CS 2005 Techniques of Programming WPI, B Term 1994
Craig E. Wills Exam 2 (100 pts)
Given: Friday, Dec 2, 1994


1.5em 1.5em

This is a closed book (and notes) examination. Answer all questions on the exam itself. Take the number of points assigned to each problem and the amount of space provided for your answer as a measure of the length and difficulty of the expected solution. The exam totals 100 points.


  1. (15 points) Indicate whether the following statements are true or false (write True or False, not T or F).

    In a doubly linked list, two pointers are maintained--one pointer to the next node in the list and another pointer to the previous node in the linked list.
    If a set of data items is stored using a linked list then only a linear search and not hashing or a binary search can be used to search for items.
    The worst case search time for a binary search is O(log n) where n is the number of elements to search.
    The worst case search time for hashing is O(n) where n is the number of elements to search.
    Given that space is not a problem, hashing will yield better average case search time than either a binary or linear search.

  2. (12 points) In project two on maze traversals your group implemented four maze traversal strategies (fix, dir, goal and gdir) all using a stack (ignore the ``best'' strategy for this question).

    1. Select one of the traversal strategies (clearly indicate which one) and show the output for the following maze (including dead ends if need be). You do not need to print the length of path, number of dead ends, etc.

      #     #
      #  #> #
      #  #  #
      ## ## #
      #<    #

    2. What was the basic item type pushed on and popped from the stack?

    3. Briefly explain what was done within a traversal strategy when a point had no free neighbors.

  3. (10 points) You are using a hash table to store a set of integers using the following function to compute the hash value for an integer.

    int Hash(int value)

    Show where each of the following integers are inserted in the hash table of 10 entries if this hash function is used with linear probing (closed hashing) to resolve collisions. Be sure and indicate the hash value for each value.


  4. (9 points) Assume each of the following expressions is the performance of various algorithms for an operation (such as comparisons in sorting) where n is the size of the problem (such as the number of elements). Give the ``big oh'' notation for each of these expressions.

  5. (13 points) Assume we have a linked list implementation for a queue of integers using the following declarations for the queue and a node within the queue.

    struct nodetag {        /* node definition */
        int item;
        struct nodetag *pNodeNext;
    struct queue {            /* queue definition */
        struct nodetag *pNodeFront;      /* front of the queue list */
        struct nodetag *pNodeRear;       /* rear of the queue list */

    Write the code for the function AddQueue, which is passed a pointer to the queue structure (already initialized and possibly containing values) and an integer to add to the list. The function MakeNode() allocates space for the node, filling in the item field with the value passed and setting the pNodeNext field to NULL.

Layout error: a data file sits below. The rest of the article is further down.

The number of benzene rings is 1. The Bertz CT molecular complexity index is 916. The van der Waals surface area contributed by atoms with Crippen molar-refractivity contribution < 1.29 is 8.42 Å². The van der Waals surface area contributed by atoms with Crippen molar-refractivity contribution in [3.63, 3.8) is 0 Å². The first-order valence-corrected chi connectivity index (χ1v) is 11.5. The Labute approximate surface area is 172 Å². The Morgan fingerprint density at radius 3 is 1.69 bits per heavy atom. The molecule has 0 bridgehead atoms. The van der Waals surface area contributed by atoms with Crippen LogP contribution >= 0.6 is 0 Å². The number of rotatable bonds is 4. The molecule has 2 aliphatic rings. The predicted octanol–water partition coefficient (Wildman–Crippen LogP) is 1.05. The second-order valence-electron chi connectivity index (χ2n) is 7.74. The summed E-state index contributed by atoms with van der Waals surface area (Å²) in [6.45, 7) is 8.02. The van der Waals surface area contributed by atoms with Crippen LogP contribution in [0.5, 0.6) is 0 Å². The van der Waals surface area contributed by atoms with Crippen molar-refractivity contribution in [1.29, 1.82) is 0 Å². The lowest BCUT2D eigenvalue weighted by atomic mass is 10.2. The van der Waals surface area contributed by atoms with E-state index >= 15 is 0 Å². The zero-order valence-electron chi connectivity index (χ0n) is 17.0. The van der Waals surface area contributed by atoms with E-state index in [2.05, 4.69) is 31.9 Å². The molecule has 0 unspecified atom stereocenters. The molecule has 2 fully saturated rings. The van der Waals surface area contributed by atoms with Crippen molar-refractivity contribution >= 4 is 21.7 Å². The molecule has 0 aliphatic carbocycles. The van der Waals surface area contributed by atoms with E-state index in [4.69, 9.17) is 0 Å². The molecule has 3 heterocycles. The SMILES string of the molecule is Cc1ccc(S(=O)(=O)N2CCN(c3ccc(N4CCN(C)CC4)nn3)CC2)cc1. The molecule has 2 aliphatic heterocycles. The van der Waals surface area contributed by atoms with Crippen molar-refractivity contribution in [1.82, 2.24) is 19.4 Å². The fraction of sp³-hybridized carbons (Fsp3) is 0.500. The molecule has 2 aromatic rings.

int AddQueue(int value, struct queue *pqueue)
        struct nodetag *pNode;
        if ((pNode = MakeNode(item)) == NULL)
            return(-1);        /* error */
        else {
            /* your code goes here */
        return(0);            /* successfully added */

  6. (13 points) Using the same data structures as the previous question, write the function SumValue(), which is passed a pointer to a queue structure. The function should return the sum of all integers in the queue.

    int SumValue(struct queue *pqueue)
        /* your code goes here */

  7. (13 points) In each of the following scenarios (a-c) indicate whether a linked list or an array should be used for storing a list of values. Briefly explain why.

    1. Random access to any value in the list needs to be fast.

    2. The number of values contained in the list is unknown before the list is created.

    3. The values need to be sorted with many insertions and deletions to the list.

    4. Both an array and a linked list implementation can have space overhead (space not used for actually storing values) for storing a list of elements. Briefly explain what kind of space overhead each approach has.

  8. (15 points) Assume we have a linked list of integers using the following declaration for a node with the head of the linked list stored in the variable pNodeHead.

    struct nodetag {
        int item;
        struct nodetag *pNodeNext;
    struct nodetag *pNodeHead;     /* head of list */

    1. A sorted linked list is built as shown. Assume that the number 10 is to be deleted from the linked list. Indicate on the diagram above the values of the pointers after this node has been deleted from the list.

    2. What should happen to the node associated with the number 10?

    3. Now write the code segment to delete a node with the integer value from a linked list pointed to by pNodeHead. You can ignore the cases where the list is empty or the integer to delete is at the head of the list. Show declarations for any additional variables you use. Just write a code segment, not an entire procedure or program.